NOMIS researcher Greg Lemke and colleagues at the Salk Institute have found that the brain’s immune cells form some plaques as a defense in Alzheimer’s disease, suggesting a new therapeutic direction.
LA JOLLA—One of the characteristic hallmarks of Alzheimer’s disease (AD) is the buildup of amyloid-beta plaques in the brain. Most therapies designed to treat AD target these plaques, but they’ve largely failed in clinical trials. New research by Salk scientists upends conventional views of the origin of one prevalent type of plaque, indicating a reason why treatments have been unsuccessful.
The traditional view holds that the brain’s trash-clearing immune cells, called microglia, inhibit the growth of plaques by “eating” them. The Salk scientists show instead that microglia promote the formation of dense-core plaques, and that this action sweeps wispy plaque material away from neurons, where it causes cell death. The research, which was published in Nature Immunology on April 15, 2021, suggests that dense-core plaques play a protective role, so treatments to destroy them may do more harm than good.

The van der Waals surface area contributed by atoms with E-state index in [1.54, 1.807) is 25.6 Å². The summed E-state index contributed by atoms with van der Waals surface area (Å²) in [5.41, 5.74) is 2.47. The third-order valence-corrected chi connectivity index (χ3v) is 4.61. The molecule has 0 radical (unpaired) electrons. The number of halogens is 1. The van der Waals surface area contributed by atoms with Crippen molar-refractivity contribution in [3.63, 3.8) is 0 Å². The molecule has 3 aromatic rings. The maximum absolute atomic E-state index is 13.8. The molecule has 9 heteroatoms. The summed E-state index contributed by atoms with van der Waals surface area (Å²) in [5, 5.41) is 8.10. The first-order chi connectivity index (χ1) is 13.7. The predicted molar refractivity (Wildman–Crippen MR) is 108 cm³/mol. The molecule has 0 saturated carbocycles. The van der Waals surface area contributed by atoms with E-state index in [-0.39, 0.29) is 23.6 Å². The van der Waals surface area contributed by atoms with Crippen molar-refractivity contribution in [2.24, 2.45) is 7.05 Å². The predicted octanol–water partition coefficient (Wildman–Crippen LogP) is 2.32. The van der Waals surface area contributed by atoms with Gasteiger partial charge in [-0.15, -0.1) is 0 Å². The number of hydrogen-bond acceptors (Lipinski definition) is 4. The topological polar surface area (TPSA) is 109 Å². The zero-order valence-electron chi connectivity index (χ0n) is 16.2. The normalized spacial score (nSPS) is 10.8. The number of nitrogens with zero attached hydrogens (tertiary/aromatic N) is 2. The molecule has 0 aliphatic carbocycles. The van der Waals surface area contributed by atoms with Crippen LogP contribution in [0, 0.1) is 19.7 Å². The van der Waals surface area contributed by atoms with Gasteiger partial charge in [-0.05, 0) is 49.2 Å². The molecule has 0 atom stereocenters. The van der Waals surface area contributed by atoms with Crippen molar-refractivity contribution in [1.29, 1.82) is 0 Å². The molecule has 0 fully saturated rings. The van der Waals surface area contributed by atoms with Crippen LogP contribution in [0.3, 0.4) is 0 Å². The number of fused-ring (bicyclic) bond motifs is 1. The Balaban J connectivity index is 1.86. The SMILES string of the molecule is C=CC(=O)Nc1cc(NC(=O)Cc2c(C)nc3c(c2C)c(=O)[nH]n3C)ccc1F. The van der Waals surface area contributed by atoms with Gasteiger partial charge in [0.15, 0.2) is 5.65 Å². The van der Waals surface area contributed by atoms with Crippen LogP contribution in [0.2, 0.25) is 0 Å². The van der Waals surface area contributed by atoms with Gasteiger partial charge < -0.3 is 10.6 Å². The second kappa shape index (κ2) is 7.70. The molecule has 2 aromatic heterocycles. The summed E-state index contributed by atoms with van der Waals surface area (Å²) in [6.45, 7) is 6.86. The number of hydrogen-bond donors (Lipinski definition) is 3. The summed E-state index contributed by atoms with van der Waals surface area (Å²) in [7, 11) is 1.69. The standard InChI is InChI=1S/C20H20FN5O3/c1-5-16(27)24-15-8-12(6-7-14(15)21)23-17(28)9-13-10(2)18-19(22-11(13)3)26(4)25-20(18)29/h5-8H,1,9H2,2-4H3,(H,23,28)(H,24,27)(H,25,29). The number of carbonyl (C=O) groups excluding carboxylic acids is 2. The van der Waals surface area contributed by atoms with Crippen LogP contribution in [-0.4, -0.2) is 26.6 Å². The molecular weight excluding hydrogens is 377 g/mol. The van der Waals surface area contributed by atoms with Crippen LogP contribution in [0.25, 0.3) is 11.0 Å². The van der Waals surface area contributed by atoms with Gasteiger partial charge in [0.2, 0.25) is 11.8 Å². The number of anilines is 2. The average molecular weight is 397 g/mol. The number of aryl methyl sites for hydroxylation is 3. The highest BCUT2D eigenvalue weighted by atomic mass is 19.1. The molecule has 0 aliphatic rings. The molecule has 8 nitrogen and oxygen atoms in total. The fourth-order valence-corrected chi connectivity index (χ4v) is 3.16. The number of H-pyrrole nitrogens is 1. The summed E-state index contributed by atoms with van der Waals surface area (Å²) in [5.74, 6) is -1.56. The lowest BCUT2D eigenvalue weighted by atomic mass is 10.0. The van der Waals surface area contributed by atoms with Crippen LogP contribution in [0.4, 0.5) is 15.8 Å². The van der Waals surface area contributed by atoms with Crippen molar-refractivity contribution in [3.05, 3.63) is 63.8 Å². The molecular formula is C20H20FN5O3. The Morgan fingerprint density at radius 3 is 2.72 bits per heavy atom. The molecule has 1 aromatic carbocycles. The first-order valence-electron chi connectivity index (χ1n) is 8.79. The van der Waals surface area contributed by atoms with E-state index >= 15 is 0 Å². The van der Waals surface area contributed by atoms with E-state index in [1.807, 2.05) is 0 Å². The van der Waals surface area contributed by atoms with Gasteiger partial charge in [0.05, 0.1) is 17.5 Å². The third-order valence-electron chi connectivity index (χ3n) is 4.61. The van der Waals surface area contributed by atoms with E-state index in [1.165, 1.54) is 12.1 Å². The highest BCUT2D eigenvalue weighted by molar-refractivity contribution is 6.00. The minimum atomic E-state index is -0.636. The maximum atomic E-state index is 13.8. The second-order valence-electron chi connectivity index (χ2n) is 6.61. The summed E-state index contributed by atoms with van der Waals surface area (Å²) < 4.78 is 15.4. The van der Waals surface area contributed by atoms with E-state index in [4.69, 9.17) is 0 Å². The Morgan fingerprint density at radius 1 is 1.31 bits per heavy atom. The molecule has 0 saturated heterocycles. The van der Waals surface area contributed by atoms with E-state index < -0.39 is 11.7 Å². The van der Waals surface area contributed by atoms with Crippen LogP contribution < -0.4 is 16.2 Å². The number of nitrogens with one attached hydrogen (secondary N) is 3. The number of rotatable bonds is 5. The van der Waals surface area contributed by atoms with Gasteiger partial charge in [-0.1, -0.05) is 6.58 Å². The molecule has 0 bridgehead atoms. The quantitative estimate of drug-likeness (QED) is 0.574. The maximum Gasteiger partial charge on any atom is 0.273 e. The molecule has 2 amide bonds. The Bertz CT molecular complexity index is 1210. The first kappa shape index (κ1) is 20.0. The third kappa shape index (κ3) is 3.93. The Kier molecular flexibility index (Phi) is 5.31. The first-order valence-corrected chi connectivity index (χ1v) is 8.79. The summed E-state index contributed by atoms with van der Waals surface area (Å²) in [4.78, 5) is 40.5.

“We show that dense-core plaques don’t form spontaneously. We believe they’re built by microglia as a defense mechanism, so they may be best left alone,” says Greg Lemke, a professor in Salk’s Molecular Neurobiology Laboratory. “There are various efforts to get the FDA to approve antibodies whose main clinical effect is reducing dense-core plaque formation, but we make the argument that breaking up the plaque may be doing more damage.”
Continue reading this Salk Institute release
Read the Nature Immunology publication: “Microglia use TAM receptors to detect and engulf amyloid β plaques”
Françoise Gilot-Salk Chair and professor in the Molecular Neurobiology Laboratory
Salk Institute for Biological Studies
NOMIS Center for Immunobiology and Microbial Pathogenesis